Dear GBSN Member Teams,
Thank you for such a warm welcome to the Global Business School Network (GBSN). It has been a little more than a month since I started as CEO. During that time I met many of you and have been energized by the work we are doing together. Your commitment to improving access to quality, locally relevant management and entrepreneurship education for the developing world is palpable. And that makes GBSN truly distinctive and vital to the future not only of management education, but also of business and society.
As you read this letter, the GBSN Experiential Learning Committee, featuring leaders in the field from Tuck, George Washington, Darden, and MIT Sloan, is on its way to Mumbai to lead our fourth Learning by Doing Summit. With more than 60 participants from across Asia, it will surely exceed our expectations in terms of impact. Many thanks to Feature Sponsor Capsim and supporting sponsor StratX Simulations, as well as our host SP Jain Institute of Management and Research! In the future GBSN will continue to exercise its strength in convening to build knowledge, experiences, and relationships relevant to developing world management and entrepreneurship.
There is no doubt that it is getting easier to access educational content in business and management. Unfortunately, the vast majority of what’s available has been created from a developed world perspective. It is much harder to find something that was created for developing world learners and the companies they will work for, as well as start. The fact is that business and management is contextual—there are significant economic, regulatory, and cultural differences that still matter. And with current trends these differences are not shrinking.
This simple observation reminds us that GBSN’s challenge is not only to build management education capacity, but also to do it in a way that is more relevant to developing world managers and leaders. That’s one reason why our work to improve experiential learning is so important. It enables learners to apply general management concepts in a developing world context.
We have been building new platforms to focus as much on local relevance as on access. This month, for example, we will announce two new programs. The first a collaborative project with the SWIFT Institute, which “funds independent research, supports knowledge-led debate and provides a forum where academics and financial practitioners can learn from each other.” It is an initial step towards asserting a leadership role in facilitating the creation of new knowledge that is relevant to developing world business. This is especially important since many of the current incentives in business education don’t support the kind of research that can be most useful to developing world applications. The second program is part of an initiative to connect management learners (from economies of all types) to immersive experiences and projects. Developed world students of business can be transformed by meaningful developing world experiences, and vice-versa.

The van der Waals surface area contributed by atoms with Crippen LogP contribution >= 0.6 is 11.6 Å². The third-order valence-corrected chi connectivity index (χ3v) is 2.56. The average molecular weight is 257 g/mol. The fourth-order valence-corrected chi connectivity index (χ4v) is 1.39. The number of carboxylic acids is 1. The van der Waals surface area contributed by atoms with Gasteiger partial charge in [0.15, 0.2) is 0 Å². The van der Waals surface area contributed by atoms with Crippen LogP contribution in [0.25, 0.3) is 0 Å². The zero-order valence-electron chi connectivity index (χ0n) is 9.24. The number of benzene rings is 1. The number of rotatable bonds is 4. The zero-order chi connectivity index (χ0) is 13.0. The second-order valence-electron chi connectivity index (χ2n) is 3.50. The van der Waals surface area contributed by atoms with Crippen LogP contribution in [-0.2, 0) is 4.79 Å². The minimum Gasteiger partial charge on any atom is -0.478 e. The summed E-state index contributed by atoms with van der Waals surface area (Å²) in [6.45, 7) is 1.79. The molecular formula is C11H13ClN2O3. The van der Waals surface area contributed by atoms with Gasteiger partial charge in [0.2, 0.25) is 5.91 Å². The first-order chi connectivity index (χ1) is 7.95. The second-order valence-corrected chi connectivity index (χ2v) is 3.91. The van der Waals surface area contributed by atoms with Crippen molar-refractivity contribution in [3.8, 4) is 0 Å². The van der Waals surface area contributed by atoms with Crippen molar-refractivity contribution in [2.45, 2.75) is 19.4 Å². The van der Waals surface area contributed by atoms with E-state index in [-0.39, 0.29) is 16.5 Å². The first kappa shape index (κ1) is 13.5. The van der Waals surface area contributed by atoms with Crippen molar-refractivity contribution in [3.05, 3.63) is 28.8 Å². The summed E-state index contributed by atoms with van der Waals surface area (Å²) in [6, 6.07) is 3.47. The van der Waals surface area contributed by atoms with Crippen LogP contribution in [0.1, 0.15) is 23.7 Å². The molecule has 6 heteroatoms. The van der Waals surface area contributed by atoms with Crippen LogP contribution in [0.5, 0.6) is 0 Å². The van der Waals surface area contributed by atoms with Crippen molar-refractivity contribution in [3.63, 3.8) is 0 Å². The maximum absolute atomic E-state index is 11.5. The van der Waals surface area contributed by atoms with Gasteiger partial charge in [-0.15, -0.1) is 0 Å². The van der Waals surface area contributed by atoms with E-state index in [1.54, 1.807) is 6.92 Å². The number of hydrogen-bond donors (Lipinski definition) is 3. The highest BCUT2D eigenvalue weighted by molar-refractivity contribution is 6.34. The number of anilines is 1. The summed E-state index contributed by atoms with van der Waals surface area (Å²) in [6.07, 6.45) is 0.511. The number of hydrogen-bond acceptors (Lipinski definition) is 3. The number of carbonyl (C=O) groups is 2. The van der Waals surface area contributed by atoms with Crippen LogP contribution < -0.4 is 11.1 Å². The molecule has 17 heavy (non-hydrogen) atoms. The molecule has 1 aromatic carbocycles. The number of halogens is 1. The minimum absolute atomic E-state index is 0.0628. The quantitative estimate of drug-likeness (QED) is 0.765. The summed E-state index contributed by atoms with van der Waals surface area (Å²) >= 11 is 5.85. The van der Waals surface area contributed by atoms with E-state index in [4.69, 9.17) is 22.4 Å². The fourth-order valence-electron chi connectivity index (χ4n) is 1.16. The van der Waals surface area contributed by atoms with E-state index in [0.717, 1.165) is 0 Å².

The cool part about these initiatives is that they will provide more opportunities for member schools to involve their faculty, students, and leaders in pursuing the mission of GBSN. In fact, these initiatives are made possible by GBSN members and partners who are passionate about the purpose. We look forward to telling you more about these programs and several others being developed.
Over the course of 16 years GBSN has done many things to build management education capacity in the developing world. For example, we were original partners for Goldman Sachs’ 10K Women, built and delivered faculty development programs, conducted useful feasibility studies, and currently partner with Johnson & Johnson to deliver their Management Development Institute in Sub-Saharan Africa. To ensure that we continue to build on our experiences, we have brought back a familiar face, Lisa Leander. Lisa worked for eight years at GBSN. She will continue her work with companies doing business in the Gulf while reconnecting with GBSN members worldwide. Read this message from Lisa. We have added others to the team as well, and you can already begin to meet them on our website www.gbsn.org. They are people of a world that reflects our mission, and we will introduce them in the coming weeks.
Dan LeClair is the Chief Executive Officer at the Global Business School Network. Widely recognized as a thought leader in management education, Dan is the author of over 80 research reports, articles, and blogs, and has delivered more than 170 presentations in 30 countries.